The holiday season is supposed to be jolly and merry. Let me tell you that it does not always work out that way. As a matter of fact there are more deaths this time of year than any other. The sun setting so early leaves us in darkness. And the pressures that come with expectations for the festive season add to the burden.
There is a reason that most major religions have a festival of light in the winter season, because light and hope are in short supply when it is dark and cold all around us. You may call it Hanukkah, Kwanzaa or Christmas. The point all these festivals make is: Light a candle in the darkness.
Dr. Martin Luther King Junior expressed it most beautifully:
Darkness cannot drive out darkness, only light can do that.
In 2015 I have worked on five suicides. On the Army Reserve side of my ministry two Soldiers killed themselves. On the local church side I know of three families who had people commit suicide. The military has an aggressive strategy where us chaplains regularly teach suicide prevention and suicide intervention. In the church we do not have such a thing. But since 2015 has been so deadly I intend to change that. I will speak up about suicide on a regular basis. You may call it my new year resolution: In 2016 I will work harder on training the church in suicide prevention and intervention.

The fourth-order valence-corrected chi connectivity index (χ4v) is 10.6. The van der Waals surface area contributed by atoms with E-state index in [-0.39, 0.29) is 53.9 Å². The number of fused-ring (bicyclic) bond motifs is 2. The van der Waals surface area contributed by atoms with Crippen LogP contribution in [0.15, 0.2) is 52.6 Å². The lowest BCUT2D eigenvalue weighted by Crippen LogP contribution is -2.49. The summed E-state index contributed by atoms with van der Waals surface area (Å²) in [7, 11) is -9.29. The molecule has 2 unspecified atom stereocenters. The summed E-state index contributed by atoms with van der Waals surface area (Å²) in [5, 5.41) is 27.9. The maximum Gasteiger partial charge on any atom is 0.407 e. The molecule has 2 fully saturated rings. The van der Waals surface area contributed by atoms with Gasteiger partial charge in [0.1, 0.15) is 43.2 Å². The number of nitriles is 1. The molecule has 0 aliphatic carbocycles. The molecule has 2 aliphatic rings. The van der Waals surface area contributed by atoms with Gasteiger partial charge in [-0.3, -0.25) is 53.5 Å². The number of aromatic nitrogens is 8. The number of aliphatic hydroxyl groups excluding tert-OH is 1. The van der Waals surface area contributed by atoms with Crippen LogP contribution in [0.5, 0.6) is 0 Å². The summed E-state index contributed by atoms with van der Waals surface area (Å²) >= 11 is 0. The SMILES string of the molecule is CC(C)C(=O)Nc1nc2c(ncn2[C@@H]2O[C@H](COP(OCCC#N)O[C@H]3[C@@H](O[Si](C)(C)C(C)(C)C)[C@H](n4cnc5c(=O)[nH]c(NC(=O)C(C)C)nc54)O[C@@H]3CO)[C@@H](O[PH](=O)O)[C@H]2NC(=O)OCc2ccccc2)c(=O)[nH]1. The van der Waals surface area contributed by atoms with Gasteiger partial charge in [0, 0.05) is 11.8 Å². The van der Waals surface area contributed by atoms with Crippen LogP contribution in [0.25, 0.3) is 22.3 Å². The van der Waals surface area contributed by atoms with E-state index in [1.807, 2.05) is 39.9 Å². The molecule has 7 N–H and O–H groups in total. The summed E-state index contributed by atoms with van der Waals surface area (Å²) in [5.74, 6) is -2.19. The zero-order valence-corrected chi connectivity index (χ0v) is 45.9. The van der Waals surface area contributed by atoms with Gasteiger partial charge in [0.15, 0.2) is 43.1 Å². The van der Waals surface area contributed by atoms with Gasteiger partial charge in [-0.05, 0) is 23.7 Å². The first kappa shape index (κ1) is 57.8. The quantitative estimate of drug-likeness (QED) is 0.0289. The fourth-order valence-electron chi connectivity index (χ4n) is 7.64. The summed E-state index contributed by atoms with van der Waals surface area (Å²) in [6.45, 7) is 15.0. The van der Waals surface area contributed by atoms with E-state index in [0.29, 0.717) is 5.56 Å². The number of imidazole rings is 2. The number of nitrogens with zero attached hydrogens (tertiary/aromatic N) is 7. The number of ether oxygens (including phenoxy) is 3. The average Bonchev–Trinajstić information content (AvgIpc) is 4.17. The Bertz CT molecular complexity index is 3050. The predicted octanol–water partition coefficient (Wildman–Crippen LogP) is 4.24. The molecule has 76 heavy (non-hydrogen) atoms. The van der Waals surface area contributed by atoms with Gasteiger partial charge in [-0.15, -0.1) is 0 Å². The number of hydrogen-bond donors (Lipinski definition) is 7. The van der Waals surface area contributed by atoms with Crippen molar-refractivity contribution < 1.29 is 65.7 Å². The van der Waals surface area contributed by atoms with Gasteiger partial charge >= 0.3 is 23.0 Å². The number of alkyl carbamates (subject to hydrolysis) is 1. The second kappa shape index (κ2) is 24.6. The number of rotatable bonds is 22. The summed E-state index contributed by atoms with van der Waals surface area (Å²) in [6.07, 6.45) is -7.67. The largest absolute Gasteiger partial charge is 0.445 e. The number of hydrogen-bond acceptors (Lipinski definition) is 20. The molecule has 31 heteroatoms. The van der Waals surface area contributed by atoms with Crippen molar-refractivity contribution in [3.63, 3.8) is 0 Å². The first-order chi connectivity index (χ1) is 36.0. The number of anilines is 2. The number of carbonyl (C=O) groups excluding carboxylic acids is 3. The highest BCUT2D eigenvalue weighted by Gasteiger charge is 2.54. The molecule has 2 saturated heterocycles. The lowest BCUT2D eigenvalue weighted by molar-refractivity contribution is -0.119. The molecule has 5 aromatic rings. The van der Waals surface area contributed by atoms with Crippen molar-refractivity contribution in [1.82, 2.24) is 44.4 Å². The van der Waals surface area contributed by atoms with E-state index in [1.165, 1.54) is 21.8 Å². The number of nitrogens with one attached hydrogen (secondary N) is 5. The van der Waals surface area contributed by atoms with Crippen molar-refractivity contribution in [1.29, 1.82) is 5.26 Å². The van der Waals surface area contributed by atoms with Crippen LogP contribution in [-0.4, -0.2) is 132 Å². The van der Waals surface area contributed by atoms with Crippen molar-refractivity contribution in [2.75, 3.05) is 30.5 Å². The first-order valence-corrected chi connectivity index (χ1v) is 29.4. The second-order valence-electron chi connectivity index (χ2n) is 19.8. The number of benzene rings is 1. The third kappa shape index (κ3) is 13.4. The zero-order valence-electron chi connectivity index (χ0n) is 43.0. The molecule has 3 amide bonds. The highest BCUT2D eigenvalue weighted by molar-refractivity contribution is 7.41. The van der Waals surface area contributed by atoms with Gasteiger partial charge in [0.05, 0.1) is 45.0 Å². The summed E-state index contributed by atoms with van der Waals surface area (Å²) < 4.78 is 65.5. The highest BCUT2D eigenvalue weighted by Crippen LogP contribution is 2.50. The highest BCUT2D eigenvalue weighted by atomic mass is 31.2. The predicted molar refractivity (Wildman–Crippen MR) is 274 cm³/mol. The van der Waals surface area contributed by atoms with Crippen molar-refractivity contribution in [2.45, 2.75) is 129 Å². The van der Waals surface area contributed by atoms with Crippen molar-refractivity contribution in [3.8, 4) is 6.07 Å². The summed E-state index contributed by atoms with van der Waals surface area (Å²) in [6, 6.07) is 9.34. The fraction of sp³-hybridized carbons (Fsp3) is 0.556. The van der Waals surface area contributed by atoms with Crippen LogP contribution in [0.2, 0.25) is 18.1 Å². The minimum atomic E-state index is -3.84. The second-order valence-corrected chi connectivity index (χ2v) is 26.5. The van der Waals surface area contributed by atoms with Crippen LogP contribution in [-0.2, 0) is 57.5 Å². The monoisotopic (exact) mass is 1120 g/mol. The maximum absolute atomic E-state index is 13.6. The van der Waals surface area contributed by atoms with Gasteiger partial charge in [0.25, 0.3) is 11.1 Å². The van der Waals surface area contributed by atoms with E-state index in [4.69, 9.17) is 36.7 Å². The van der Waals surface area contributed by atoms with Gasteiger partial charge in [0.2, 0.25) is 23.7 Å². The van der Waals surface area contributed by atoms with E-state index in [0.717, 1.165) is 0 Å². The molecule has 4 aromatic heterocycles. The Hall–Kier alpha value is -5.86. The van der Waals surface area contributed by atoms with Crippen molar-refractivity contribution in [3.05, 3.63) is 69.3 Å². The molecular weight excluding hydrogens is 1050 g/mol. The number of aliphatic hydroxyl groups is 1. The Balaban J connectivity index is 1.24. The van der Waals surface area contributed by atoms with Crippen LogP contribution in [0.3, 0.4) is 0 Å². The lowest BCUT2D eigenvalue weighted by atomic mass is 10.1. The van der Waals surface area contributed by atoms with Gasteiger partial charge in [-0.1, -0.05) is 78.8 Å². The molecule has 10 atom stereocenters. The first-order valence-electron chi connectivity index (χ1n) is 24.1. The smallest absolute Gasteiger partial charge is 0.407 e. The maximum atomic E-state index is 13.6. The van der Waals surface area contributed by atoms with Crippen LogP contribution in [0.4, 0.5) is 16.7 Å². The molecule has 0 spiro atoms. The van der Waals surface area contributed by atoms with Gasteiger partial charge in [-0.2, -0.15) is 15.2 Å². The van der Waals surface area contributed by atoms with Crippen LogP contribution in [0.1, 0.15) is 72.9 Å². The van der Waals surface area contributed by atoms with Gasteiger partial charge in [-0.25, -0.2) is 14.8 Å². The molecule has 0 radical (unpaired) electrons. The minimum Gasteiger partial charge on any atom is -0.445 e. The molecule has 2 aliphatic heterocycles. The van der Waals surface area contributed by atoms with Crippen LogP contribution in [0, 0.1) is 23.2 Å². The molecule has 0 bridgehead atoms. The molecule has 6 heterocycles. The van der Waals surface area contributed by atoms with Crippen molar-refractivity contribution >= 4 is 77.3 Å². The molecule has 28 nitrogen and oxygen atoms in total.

Yes, you read that right: Suicide can be prevented. It is not a tragedy that strikes from the outside but it is human behavior that can be changed. It can be done. It is hard but possible. And to get one thing out of the way: Suicide is not a sin! The person who kills themselves is not bad for doing so. When the Psalmist talks about walking through the darkest valley, that is where that happens. If you cannot find a way out of the dark you may end up killing yourself. Yes, you too, as you read this right now.
If you feel that happening to yourself, please snap out of it and ask for help!
If you see that in a family member, friend or coworker, wake them up and show them the light!